UW News

February 27, 2015

Watch UW team test a new asteroid-sampling rocket

UW News

Take five minutes and experience the life of a rocket scientist building a prototype to bring back samples of objects in space. In these tests, success is nose-diving into the California desert, which stands in for the surface of an asteroid.

photo of Winglee outdoors with rocket in background

UW’s Robert Winglee tests his concept for an asteroid-piercing rocket.Discovery Channel Canada

In the “Asteroid Sampler” video, which aired Jan. 15 on Discovery Channel Canada, a UW team of faculty, graduate students and undergraduates launched a new type of rocket in California. The work is part of a NASA-funded project to build a rocket to collect samples from small objects in our solar system.

“The life of the solar system is actually embedded in those asteroids,” said Robert Winglee, professor of Earth and space sciences, in the video. “It could be the history of life. We could actually find organics, we could find rare Earth minerals. We hope to get to below the surface and see what’s under the hood of those asteroids.”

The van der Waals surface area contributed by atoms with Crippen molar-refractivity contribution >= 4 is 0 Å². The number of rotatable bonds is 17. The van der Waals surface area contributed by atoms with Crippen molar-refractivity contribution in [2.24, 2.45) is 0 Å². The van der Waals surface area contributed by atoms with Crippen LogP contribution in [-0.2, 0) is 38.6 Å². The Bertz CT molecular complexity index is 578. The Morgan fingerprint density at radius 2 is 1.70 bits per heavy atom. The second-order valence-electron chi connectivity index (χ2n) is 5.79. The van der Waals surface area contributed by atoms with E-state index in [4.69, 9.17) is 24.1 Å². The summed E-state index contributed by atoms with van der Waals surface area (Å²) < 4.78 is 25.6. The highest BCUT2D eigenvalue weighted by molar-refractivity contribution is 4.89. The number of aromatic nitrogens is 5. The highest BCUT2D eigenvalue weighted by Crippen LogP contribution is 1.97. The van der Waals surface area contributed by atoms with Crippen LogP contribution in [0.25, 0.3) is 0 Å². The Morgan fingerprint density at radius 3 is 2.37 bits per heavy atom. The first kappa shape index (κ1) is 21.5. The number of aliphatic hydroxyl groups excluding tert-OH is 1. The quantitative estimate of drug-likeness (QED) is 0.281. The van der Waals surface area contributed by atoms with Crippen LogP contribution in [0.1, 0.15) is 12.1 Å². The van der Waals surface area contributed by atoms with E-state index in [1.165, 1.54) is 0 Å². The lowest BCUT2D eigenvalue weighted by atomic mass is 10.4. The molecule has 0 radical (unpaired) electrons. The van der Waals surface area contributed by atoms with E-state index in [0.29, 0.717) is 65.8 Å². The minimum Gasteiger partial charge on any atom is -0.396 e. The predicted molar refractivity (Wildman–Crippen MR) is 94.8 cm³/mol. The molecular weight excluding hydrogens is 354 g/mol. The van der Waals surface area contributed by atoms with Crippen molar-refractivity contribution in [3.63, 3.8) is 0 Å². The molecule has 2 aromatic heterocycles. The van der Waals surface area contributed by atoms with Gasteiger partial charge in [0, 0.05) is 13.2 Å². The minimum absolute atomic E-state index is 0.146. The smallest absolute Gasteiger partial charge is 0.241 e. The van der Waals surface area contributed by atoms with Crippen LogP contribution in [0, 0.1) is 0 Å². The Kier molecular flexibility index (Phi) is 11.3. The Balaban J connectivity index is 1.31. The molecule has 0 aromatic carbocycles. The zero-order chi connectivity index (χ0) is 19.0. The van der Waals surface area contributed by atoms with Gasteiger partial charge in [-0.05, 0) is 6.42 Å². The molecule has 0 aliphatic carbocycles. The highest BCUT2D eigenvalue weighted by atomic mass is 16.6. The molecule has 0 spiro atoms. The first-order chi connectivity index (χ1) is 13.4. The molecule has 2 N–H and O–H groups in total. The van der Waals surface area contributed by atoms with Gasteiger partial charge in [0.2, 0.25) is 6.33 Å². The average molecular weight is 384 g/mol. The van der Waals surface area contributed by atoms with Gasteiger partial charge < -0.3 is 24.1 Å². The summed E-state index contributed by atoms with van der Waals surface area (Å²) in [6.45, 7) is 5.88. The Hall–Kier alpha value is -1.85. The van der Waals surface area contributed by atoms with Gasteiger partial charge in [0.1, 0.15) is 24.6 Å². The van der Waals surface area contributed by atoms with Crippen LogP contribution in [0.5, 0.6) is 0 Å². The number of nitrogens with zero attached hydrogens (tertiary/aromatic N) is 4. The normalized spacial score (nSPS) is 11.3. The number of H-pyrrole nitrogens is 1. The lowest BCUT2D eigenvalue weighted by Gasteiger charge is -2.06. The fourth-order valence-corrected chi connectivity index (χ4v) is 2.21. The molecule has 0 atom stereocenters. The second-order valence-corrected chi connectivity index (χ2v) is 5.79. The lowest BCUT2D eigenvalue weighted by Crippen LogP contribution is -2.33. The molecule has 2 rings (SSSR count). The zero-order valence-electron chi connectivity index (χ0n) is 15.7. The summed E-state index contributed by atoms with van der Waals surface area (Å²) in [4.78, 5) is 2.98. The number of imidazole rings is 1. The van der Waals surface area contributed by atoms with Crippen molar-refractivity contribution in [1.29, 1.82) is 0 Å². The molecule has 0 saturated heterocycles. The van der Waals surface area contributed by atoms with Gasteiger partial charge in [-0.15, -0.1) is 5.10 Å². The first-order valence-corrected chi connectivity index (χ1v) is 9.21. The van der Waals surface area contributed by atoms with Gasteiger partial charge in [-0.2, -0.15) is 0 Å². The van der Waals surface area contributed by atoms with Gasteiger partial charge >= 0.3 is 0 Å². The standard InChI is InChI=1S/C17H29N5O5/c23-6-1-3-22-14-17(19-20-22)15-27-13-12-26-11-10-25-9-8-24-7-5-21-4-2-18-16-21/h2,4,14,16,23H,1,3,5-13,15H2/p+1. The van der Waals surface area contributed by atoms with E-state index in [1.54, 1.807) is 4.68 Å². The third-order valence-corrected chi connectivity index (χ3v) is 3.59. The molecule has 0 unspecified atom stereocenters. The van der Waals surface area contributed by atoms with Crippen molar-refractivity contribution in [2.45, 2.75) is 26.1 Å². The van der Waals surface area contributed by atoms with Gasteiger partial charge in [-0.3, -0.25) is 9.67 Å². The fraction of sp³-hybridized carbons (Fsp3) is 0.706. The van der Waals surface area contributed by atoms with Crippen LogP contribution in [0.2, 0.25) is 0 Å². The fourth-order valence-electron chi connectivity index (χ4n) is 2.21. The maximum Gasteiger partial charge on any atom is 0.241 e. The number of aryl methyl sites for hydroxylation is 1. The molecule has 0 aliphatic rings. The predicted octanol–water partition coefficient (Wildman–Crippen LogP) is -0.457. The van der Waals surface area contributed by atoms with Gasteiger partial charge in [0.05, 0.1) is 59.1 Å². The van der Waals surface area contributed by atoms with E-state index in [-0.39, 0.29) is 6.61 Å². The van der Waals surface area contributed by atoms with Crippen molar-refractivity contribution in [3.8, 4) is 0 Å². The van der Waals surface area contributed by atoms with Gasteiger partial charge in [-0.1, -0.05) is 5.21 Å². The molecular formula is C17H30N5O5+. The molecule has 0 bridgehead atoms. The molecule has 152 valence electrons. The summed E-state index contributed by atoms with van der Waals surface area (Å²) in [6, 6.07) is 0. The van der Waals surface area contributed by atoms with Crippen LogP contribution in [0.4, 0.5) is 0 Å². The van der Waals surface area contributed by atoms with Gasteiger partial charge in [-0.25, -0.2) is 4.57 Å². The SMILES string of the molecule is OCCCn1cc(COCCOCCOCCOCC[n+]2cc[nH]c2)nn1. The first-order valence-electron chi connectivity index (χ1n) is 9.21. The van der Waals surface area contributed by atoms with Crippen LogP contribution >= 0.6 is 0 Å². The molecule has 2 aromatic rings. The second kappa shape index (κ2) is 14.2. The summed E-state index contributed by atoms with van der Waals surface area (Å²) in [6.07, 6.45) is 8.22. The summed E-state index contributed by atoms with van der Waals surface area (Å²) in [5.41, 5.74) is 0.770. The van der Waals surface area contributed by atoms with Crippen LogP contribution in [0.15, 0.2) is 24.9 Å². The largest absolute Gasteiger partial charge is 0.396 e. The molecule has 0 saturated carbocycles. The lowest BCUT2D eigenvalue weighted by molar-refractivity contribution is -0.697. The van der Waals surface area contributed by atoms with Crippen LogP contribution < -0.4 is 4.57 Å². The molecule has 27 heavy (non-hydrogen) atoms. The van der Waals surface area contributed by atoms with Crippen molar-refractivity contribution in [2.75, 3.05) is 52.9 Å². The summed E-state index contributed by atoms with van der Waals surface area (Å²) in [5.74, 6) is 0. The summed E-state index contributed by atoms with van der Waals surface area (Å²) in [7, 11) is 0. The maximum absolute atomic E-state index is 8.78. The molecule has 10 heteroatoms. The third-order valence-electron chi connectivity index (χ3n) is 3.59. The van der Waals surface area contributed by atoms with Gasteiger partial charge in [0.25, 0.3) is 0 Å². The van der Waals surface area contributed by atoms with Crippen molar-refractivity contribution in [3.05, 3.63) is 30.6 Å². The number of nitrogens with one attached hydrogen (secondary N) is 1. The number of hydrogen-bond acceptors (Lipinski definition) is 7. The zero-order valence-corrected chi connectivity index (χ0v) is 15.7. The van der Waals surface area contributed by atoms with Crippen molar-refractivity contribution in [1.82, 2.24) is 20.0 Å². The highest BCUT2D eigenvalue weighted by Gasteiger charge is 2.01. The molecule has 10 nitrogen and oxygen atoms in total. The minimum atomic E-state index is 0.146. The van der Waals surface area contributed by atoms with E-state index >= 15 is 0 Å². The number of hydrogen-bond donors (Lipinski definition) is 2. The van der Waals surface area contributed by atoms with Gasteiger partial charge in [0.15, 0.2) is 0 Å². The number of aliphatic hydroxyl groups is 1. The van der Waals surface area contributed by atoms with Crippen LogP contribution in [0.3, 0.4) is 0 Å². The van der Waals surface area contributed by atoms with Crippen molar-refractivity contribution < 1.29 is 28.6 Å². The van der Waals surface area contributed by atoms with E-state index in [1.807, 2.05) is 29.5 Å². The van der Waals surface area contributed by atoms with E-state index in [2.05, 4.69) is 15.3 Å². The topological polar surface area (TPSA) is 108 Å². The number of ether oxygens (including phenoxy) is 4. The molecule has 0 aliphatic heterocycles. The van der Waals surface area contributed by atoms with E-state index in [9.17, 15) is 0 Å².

five people carrying rocket on their shoulders

Team members carry the rocket, nicknamed “Gravedigger,” to its launch site.Discovery Channel Canada

A videographer filmed Winglee and his research group as they attempted an initial rocket launch. Tests mimic piercing an asteroid by shooting the rocket into the air so it plunges down at about 350 miles per hour to burrow into the Earth. The rocket is nicknamed “Gravedigger” because it is built to penetrate 6 feet into the ground.

The first part of the video took place last summer in the Mojave Desert north of Los Angeles. The team tried to launch the rocket by tethering it to a huge helium balloon, but conditions were too windy. Next they tried lifting the rocket with a giant kite but gusts were still too strong.

The second part of the video cuts to December in central California. This time the researchers added a booster rocket to help with the initial launch. After a few attempts the rocket flies straight up and ends in a spectacular crash – just as planned.

“Tests were eventually successful, and more will follow in the future for optimization,” Winglee commented.